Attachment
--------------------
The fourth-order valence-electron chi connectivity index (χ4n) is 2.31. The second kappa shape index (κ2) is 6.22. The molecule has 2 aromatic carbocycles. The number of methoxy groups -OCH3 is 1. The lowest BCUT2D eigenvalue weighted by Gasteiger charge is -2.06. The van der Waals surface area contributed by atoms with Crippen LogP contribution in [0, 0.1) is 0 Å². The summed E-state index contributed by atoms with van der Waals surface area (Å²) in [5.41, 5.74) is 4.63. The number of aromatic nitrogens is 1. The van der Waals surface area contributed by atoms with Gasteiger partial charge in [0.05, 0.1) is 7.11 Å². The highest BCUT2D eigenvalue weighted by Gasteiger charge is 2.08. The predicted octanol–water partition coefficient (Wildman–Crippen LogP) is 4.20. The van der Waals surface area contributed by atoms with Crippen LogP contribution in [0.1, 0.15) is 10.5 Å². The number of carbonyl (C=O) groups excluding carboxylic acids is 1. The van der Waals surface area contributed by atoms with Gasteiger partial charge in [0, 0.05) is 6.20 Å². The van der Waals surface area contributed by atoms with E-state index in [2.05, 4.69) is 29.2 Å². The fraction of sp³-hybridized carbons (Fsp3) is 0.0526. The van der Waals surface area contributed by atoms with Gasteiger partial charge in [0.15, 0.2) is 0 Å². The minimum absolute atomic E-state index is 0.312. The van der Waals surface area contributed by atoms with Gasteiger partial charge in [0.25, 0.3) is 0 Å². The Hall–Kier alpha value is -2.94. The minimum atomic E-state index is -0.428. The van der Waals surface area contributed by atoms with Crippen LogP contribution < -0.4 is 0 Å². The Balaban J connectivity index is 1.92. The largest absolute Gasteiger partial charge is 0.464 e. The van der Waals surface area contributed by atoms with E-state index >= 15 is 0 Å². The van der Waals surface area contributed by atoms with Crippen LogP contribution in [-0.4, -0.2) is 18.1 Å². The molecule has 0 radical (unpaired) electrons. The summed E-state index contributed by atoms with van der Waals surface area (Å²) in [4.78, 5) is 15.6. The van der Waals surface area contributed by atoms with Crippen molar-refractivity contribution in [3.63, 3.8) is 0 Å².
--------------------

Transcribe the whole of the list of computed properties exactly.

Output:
The fourth-order valence-electron chi connectivity index (χ4n) is 2.31. The second kappa shape index (κ2) is 6.22. The molecule has 2 aromatic carbocycles. The number of methoxy groups -OCH3 is 1. The lowest BCUT2D eigenvalue weighted by Gasteiger charge is -2.06. The van der Waals surface area contributed by atoms with Crippen LogP contribution in [0, 0.1) is 0 Å². The summed E-state index contributed by atoms with van der Waals surface area (Å²) in [5.41, 5.74) is 4.63. The number of aromatic nitrogens is 1. The van der Waals surface area contributed by atoms with Gasteiger partial charge in [0.05, 0.1) is 7.11 Å². The highest BCUT2D eigenvalue weighted by Gasteiger charge is 2.08. The predicted octanol–water partition coefficient (Wildman–Crippen LogP) is 4.20. The van der Waals surface area contributed by atoms with Crippen LogP contribution in [0.1, 0.15) is 10.5 Å². The number of carbonyl (C=O) groups excluding carboxylic acids is 1. The van der Waals surface area contributed by atoms with Gasteiger partial charge in [0, 0.05) is 6.20 Å². The van der Waals surface area contributed by atoms with E-state index in [2.05, 4.69) is 29.2 Å². The fraction of sp³-hybridized carbons (Fsp3) is 0.0526. The van der Waals surface area contributed by atoms with Gasteiger partial charge in [0.15, 0.2) is 0 Å². The minimum absolute atomic E-state index is 0.312. The van der Waals surface area contributed by atoms with Gasteiger partial charge in [0.25, 0.3) is 0 Å². The Hall–Kier alpha value is -2.94. The minimum atomic E-state index is -0.428. The van der Waals surface area contributed by atoms with Crippen LogP contribution < -0.4 is 0 Å². The Balaban J connectivity index is 1.92. The largest absolute Gasteiger partial charge is 0.464 e. The van der Waals surface area contributed by atoms with E-state index >= 15 is 0 Å². The van der Waals surface area contributed by atoms with Crippen LogP contribution in [-0.4, -0.2) is 18.1 Å². The molecule has 0 radical (unpaired) electrons. The summed E-state index contributed by atoms with van der Waals surface area (Å²) in [4.78, 5) is 15.6. The van der Waals surface area contributed by atoms with Crippen molar-refractivity contribution in [3.63, 3.8) is 0 Å².